Public presentation Tuesday, July 16
One year after salmon were harvested and the lease surrendered, a study has found that the sea bottom under an open net pen fish farm at Sandy Point in Shelburne Harbour is still toxic and marine life still has not recovered. The former fish farm is the site of a multi-year study examining the recovery of the sea bottom.
Inka Milewski, the study’s principal investigator and science advisor for the Conservation Council of New Brunswick, will be in Shelburne on Tuesday, July 16 at 7:00pm at Shelburne Regional High to present her most recent findings.
According to Milewski, copper levels in the sediments exceed levels known to have negative effects on marine organisms and are at levels that prevent biological recovery from occurring. “Federal and provincial regulators are under the mistaken assumption that it takes just a few months to a year for the sea bottom to recover from the effects of massive waste loading, said Milewski. “As these results demonstrate, this is simply not true.”
Milewski says that the high levels of copper around fish farms are the result of the anti-foulants used in nets, excretion of more concentrated copper in the fish feces and the accumulation and breakdown of uneaten feed. “The Canadian Council of Ministers of the Environment have set guidelines for copper levels in marine sediments but there is no enforcement of these guidelines,” said Milewski. According to the study’s results, sediment copper levels around the former fish farm are up to 10 times higher than other areas within inner Shelburne Harbour and up to 40 times higher than areas in outer Shelburne Harbour.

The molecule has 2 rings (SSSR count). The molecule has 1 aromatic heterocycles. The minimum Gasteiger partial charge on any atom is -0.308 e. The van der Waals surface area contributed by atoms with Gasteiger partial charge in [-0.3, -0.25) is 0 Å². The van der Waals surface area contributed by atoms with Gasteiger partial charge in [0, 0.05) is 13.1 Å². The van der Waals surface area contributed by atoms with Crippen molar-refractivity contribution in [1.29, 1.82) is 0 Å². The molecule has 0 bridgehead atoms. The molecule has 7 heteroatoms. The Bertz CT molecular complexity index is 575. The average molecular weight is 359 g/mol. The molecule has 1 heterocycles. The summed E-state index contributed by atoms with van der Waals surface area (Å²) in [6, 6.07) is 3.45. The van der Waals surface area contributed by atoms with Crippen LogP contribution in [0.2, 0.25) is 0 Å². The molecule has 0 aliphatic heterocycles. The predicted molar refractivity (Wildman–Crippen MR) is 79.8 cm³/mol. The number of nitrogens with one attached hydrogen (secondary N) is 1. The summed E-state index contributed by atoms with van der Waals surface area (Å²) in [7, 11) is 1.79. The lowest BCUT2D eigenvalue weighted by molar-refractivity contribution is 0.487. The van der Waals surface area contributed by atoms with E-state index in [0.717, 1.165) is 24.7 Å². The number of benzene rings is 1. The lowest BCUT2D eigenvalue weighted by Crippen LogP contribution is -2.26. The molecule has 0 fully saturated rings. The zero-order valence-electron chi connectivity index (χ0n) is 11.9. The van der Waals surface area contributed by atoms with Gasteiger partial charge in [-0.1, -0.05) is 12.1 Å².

The Nova Scotia Department of Fisheries and Aquaculture granted three new leases to Kelly Cove Salmon, a division of Cooke Aquaculture, in the inner Shelburne Harbour area. All new leases are approximately 100 metres from former farm sites that had poor environmental performance records. Stocking of all salmon farm sites in Shelburne Harbour was put on hold because a highly contagious virus ISA (infectious salmon anemia) was found on a farm site in outer Shelburne Harbour in February 2012.
Milewski says she is disturbed and alarmed that the provincial government has granted a license for the massive fish farm next door in Jordan Bay. “Why would federal and provincial regulators allow such a large fish farms to operate in such shallow waters when they know what the experience has been in Shelburne Harbour, also a shallow-water site” she asked. “It will be the local fisherman and taxpayers that will be on the hook when, not if, environmental quality begins to deteriorate.”
The Shelburne presentation is open to the public and there is no admission charge.